In older children, playing sports teaches them time management skills as they balance the demands of school with practice/game schedules.  Studies have shown athletes are less likely to smoke or engage in drug use than non-athletes.

Getting your child involved in sports has far reaching effects, even into adulthood.  Sports are an easy answer to helping your child boost performance in the classroom.  But even non-athletic children achieve the same benefits of physical activity with non-competitive activities such as biking, swimming, jogging, dancing or playing games like tag.

How Playing Team Sports Can Make You a Success in the Boardroom

More than a few parents have dreamed of their child going on to be hugely successful by playing professional sports. From the first time they tied the laces on their cleats, tossed them a basketball, or helped them oil their first baseball mitt, visions of the NBA, NFL, or MBL draft danced in their heads.  And while that’s not realistic for all but a very small portion of the population, going on to become successful in a career as a result of playing youth team sports is.

Remember that book that came out a few years ago “All I Really Need to Know I Learned in Kindergarten?”  Well, it turns out, everything you need to be successful in the boardroom you learned while playing sports.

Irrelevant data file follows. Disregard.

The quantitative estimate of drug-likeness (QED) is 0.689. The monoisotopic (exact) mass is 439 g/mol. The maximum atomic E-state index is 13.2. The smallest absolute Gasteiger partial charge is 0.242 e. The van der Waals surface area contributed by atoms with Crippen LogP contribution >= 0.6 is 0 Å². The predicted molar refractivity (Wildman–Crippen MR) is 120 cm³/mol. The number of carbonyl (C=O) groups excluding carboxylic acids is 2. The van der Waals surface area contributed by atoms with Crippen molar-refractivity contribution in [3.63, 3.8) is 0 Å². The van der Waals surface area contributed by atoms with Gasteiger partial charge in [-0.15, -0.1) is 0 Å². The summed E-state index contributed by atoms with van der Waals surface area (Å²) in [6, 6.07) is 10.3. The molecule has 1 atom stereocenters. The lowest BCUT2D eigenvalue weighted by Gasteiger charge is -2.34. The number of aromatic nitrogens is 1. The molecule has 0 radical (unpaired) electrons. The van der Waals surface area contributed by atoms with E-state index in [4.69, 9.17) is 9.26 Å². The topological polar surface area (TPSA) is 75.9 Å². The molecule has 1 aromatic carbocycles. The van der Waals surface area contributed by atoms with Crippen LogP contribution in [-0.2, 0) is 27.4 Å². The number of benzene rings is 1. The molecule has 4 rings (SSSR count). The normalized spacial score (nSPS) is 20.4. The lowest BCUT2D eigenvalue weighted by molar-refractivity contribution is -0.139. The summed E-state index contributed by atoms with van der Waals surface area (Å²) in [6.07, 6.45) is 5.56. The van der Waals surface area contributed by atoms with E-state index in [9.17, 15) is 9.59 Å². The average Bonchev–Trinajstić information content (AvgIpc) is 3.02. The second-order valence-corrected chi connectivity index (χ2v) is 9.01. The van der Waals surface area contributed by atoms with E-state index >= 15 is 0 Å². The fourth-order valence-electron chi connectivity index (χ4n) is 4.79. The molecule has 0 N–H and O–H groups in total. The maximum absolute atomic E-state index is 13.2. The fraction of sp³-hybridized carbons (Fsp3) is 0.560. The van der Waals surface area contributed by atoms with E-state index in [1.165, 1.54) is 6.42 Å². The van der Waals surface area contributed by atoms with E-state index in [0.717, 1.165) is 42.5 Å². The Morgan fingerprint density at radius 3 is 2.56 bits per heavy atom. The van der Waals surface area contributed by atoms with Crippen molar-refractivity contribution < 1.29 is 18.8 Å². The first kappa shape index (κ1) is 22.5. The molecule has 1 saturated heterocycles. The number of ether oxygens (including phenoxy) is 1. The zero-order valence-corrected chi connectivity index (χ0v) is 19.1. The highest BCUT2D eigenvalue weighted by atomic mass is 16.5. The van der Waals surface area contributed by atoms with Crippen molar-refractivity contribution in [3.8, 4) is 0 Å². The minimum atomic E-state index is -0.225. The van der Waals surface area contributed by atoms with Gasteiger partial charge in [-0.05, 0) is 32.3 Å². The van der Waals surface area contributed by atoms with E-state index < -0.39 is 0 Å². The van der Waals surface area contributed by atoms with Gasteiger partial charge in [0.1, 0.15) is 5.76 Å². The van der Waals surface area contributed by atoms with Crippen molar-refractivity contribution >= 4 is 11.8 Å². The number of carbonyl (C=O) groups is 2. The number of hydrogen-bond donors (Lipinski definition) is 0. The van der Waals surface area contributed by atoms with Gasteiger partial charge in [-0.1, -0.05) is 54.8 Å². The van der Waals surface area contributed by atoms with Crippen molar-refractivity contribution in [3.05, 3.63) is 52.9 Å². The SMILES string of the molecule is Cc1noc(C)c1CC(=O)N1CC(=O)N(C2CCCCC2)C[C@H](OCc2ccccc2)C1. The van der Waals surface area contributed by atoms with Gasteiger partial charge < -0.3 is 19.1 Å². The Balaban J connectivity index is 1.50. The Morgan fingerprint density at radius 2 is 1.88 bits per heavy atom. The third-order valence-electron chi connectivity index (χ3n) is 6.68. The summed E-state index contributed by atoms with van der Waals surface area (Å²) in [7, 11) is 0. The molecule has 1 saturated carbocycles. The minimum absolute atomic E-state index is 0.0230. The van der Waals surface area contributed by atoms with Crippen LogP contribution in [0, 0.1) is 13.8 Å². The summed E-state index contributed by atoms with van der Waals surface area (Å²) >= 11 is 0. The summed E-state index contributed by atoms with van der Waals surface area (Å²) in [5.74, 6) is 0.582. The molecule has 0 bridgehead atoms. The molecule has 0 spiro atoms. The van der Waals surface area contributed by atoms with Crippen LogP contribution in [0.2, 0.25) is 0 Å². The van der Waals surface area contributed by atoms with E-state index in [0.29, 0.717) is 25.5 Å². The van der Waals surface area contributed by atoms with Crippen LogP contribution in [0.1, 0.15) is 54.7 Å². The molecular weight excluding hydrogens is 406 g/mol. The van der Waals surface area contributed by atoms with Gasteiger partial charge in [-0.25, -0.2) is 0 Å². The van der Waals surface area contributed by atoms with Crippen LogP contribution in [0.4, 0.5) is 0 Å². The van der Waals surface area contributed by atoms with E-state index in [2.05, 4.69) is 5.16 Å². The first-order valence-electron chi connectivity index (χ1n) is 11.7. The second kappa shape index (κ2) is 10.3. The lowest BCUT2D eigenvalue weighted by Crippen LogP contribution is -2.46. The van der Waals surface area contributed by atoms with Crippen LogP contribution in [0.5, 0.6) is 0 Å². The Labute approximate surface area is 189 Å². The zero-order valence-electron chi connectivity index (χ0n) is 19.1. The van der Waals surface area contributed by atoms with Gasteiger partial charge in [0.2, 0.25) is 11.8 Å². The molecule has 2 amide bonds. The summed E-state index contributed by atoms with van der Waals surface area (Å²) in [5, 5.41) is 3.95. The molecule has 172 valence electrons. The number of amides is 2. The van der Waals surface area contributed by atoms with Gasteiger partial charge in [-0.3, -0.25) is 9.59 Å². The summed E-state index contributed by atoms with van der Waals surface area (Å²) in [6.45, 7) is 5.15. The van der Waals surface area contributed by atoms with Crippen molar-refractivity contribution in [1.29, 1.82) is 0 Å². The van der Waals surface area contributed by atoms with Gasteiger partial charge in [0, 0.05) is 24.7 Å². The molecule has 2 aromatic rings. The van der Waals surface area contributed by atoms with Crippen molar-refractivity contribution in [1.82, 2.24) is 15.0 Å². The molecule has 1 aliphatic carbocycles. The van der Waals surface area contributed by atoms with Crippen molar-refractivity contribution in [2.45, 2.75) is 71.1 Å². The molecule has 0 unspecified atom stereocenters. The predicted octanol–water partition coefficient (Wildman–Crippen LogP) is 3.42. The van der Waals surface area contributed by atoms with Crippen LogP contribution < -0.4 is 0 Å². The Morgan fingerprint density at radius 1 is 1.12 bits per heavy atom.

Did You Know:  95% of Fortune 500 CEOs participated in athletics/sports in high school.

That’s an impressive statistic.  Also, a recent Cornell study shows that past participation in competitive team sports gives you a leg up in the competition for better jobs.  Even if you weren’t team captain or you mostly sat the bench, experts recommend you include high school sports experience on your résumé for the duration of your career.  Employers and co-workers expect former student athletes to possess greater leadership ability, more self-confidence and self-respect when compared to those who didn’t compete in varsity high school sports.

About the study’s results, Cornell researcher Brian Wansink said, “Something very special happens on scholastic playing fields and tracks and basketball courts. Student-athletes, whether or not they are captains or leaders of their teams, are exposed to leaders in an environment that rewards transformational leadership. The focus in youth sports is on prosocial traits: respect, trust and confidence. That experience spills over wherever their adult lives take them.”

If you want to help your child be successful professionally, sign him/her up for youth sports!